SHARE
COPY LINK

GLANCE

French wine police are on the hunt for Burgundy grape thieves

A relatively new phenomenon is affecting grape harvests in Burgundy - theft. The French police are on the case - and on their bikes.

French wine police are on the hunt for Burgundy grape thieves
A Burgundy vineyard during harvesting. Photo: AFP:

Mounted on bikes and motorcycles, these gendarmerie officers are charged with protecting Burgundy's celebrated wine grapes from a growing number of thieves.

“The damage is enormous,” said Vincent Gros, who heads the Gros Frère et Soeur wine estate in the Cote d'Or region.

Gros has been forced to install security cameras in more remote fields due to ongoing thefts. But he feels reassures by the presence of police patrolling the region.

The big question is obviously who are the thieves?

The main suspects are surprisingly other farmers whose crops were damaged by the bad weather. This year's combination of frost, hail and blistering sunshine has had devastating effects on many vineyards.

“When the harvest is small, it is tempting to go and steal grapes. All you need are cutting shears and a bucket,” said Gros. “With 40 thieves cutting, it can go very quickly!”

Sometimes the loss is accidental. It sounds unlikely, but apparently contractors have been known to harvest the wrong tract of land.

The police mainly patrol at night, using night vision goggles to keep their presence covert until they need to pounce.

“When we spot people who have no business in the vineyards at night, we turn a spotlight on them…. and we question them,” said a patrolling officer who identified himself only as Philippe.  

“The thefts mostly happen at night… and in the early morning hours. Sometimes the thieves are many, and using harvesting machines.”

These police patrols began in Burgundy after a poor harvest in 2016 was further aggravated by a recent rise in thefts.

According to Cote d'Or police department, stealing grapes is punishable by up to three years in prison and a fine of €45,000.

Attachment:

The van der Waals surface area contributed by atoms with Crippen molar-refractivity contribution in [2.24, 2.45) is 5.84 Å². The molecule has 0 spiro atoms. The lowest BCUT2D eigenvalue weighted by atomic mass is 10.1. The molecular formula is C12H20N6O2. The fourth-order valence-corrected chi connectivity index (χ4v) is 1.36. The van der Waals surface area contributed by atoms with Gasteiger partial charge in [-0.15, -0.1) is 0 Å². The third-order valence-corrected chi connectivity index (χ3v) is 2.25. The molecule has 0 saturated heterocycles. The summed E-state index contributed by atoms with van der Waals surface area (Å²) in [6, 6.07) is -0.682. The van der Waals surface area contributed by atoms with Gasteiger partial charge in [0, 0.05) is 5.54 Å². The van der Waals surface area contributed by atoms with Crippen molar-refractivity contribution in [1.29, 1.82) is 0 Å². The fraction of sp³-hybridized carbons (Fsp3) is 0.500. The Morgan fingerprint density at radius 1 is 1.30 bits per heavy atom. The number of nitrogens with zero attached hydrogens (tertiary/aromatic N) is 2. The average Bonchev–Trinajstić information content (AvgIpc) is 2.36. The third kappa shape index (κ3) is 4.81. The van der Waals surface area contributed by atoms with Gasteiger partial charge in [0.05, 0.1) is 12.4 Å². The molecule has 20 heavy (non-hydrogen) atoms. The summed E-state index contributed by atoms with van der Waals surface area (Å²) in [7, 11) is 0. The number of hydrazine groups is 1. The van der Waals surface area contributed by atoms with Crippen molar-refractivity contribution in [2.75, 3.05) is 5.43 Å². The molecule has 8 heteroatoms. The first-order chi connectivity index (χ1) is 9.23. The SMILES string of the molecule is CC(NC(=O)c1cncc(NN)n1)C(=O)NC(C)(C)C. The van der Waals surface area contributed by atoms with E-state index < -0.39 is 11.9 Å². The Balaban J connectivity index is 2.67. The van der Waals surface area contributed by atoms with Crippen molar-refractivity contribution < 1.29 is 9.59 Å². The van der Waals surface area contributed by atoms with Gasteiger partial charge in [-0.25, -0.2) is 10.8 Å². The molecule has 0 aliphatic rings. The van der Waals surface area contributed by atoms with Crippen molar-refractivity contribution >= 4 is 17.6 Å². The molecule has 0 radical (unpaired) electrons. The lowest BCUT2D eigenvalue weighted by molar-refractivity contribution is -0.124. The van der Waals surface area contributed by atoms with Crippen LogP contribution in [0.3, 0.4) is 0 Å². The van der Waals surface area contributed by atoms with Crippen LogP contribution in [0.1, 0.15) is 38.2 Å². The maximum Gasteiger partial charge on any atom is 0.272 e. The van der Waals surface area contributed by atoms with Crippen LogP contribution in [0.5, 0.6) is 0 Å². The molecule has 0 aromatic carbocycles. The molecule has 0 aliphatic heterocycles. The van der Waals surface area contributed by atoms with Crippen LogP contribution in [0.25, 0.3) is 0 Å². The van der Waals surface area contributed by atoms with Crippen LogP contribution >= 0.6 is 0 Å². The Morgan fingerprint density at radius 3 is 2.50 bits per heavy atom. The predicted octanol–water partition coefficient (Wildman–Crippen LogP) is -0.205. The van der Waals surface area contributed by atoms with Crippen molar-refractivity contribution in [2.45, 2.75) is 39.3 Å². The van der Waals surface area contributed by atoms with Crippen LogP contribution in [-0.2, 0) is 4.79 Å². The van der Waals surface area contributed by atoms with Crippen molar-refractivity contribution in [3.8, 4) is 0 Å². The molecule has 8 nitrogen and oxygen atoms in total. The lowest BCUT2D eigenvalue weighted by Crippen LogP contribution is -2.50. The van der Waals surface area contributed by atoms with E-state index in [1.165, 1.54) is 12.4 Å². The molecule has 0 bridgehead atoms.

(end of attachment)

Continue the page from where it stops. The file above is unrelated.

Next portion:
“Grape theft is not only a crime but also directly affects the economy of the region and its wine sector already heavily affected by climate hazards,” the department stressed on its Facebook page.

Member comments

Log in here to leave a comment.
Become a Member to leave a comment.

LANGUAGE AND CULTURE

Snobs, beaches and drunks – 5 things this joke map teaches us about France

A popular joke 'map' of France has once again been widely shared on social media, sparking endless jokes at the expense of certain regions of France.

Snobs, beaches and drunks - 5 things this joke map teaches us about France
Image AFP/cartesfrance.fr
But while the map – created by cartesfrance.fr – is clearly intended to be comic, it teaches us some important points about France’s regional divides, local stereotypes and in-jokes.
 

 
 
 
Here are some of the key points.
 
1. Everyone hates Parisians
 
The map is purportedly France as seen through the eyes of Parisians, and contains a series of snobbish and rude generalisations about every part of France that is not maison (home) in the capital and its surroundings. The great majority of the country is labelled simply as paysans (peasants).
 
The general stereotype about Parisians is that they are snobs, rudely judging the rest of the country which they regard as backwards and full of ploucs (yokels) apart from small areas which make nice holiday destinations.